"It's not copying pure and simple that one would be doing. It is rather translating into another language, the one of colors, the impressions of chiaroscuro and white and black."

READ MORE:The life and Death of Van Gogh

A few of them have been given side by side below for your reference. It will be evident that the inherent expressions of the subjects in the picture speak for themselves.

Clothes Maketh The Man. Colours Revealeth Him.

Even though Vincent himself was a pathetic dresser due to his aloof nature (as confirmed by a Huffington Post article wherein they cite the words of Jeanne Calment, who met him once, as saying that Van Gogh was ‘dirty, badly dressed and disagreeable.’) one of the highlights of his paintings is their vibrant colours.
Paintings like the famous ‘Bedroom in Arles’ (1888) capture the imagination of one and all. Meanwhile those like ‘Painter On His Way To Work’ seem something like a mural. But for the lack of speech bubbles, these are bound to be mistaken for vintage comics!

Bedroom in Arles, 1888

Painter on His Way to Work (1888)

Perhaps the best proof that the wonderful use of colours is the reason for his continual popularity even in this century lies in the fact that on being asked to submit a drawing for our school magazine (when I was in standard V) I had chosen to recreate his Sunflowers albeit with pencil colours!

Interestingly, Van Gogh’s earlier paintings (including The Potato Eaters, depicted in an earlier section) consisted mainly of somber earth tones. It was only after he moved to the south of France and was influenced by the strong sunlight he found there that his paintings grew brighter in color, and he developed the unique and highly recognizable style that became fully realized during his stay in Arles in 1888.

On a different note it’s quite ironic that the bright colours themselves reveal that Van Gogh’s (commercial) success as an artist wasn’t so bright in his life-time. Their fading away with time (especially his signature yellows and reds) gives away their poor quality.

A Lover Of Nature

One of the common interests that bind great artists – be it poets, painters or novelists – is their love of Nature. And Vincent was no exception. His recurrent themes of cypresses, flowering orchards, flowers and wheat fields are proof of this.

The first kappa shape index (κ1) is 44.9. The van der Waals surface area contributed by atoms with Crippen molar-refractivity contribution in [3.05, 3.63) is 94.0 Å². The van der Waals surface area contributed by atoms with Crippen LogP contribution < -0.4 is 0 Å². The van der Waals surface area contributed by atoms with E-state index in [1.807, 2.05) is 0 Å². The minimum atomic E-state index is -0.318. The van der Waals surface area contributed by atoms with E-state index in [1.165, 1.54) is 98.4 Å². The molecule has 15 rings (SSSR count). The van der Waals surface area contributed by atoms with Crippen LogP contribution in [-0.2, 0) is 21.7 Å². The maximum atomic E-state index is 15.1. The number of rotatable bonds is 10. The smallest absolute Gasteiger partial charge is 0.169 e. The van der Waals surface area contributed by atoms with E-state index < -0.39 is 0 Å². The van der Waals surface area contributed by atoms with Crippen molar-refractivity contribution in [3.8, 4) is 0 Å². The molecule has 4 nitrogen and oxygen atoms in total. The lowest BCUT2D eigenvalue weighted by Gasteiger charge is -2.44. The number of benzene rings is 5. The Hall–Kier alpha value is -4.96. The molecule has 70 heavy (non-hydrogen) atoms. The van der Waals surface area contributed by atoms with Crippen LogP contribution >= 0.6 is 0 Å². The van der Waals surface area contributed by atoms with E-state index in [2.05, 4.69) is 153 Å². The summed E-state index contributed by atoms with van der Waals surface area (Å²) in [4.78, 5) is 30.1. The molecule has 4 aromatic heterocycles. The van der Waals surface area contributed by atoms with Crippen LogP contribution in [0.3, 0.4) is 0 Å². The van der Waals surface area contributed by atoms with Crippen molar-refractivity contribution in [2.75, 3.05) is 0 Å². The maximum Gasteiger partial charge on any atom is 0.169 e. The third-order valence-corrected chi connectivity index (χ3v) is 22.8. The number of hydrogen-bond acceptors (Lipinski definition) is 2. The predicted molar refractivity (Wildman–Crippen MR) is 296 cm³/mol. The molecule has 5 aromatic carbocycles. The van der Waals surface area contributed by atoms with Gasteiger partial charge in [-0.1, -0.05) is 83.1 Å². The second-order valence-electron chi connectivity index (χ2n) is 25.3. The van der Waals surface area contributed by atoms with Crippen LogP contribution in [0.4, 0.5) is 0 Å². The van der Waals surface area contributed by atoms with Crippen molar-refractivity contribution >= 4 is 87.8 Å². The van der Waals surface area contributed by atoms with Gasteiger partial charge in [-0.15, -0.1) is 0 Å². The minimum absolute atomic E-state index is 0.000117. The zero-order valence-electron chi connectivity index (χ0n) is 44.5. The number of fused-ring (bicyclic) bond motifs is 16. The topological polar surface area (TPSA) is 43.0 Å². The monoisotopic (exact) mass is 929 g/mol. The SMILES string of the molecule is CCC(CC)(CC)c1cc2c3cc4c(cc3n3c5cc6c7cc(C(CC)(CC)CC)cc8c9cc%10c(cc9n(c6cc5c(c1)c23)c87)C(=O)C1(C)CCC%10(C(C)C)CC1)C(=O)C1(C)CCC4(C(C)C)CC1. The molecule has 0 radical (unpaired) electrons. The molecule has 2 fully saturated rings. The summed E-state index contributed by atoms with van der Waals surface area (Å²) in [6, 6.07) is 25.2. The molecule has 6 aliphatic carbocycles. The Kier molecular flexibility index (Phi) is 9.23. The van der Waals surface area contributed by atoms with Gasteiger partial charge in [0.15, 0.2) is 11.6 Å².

Wheat Field with Cypresses, 1889

View of Arles, Flowering Orchards, 1889 The old tower in the fields

Wheatfield with Crows, 1890

Besides, the dramatic brushstrokes that are an integral part of his paintings like The Starry Night are indicative of his efforts to highlight Nature’s power and beauty. It was his own way of showing tribute to Mother Nature for providing him inspiration throughout his tumultuous life, interspersed with chronic mental instabilities.

*The Starry Night, June 1889 *

But perhaps the greatest reason why Van Gogh was indebted to Nature is revealed in one of the numerous letters that he wrote to his brother Theo, wherein he says,

‘Nature always starts by resisting the craftsman. It’s what Shakespeare calls Taming The Shrew. I’ve to conquer the opposition through perseverance.’

Arguably it was the acquiring of this great skill of perseverance that paved the path for his future greatness.

So then that’s all for today. Hope you guys liked it!

P.S. These are the four most important aspects that I think influenced Van Gogh’s works and in turn contributed to his widespread fame. But then appreciation for a painter (or for artworks in general) varies from person to person. So do let us know why you love his paintings OR how you first came to know about him.

P.P.S. Did any of you ever recreate his paintings like I did his Sunflowers?
Sunflowers by Vincent Van Gogh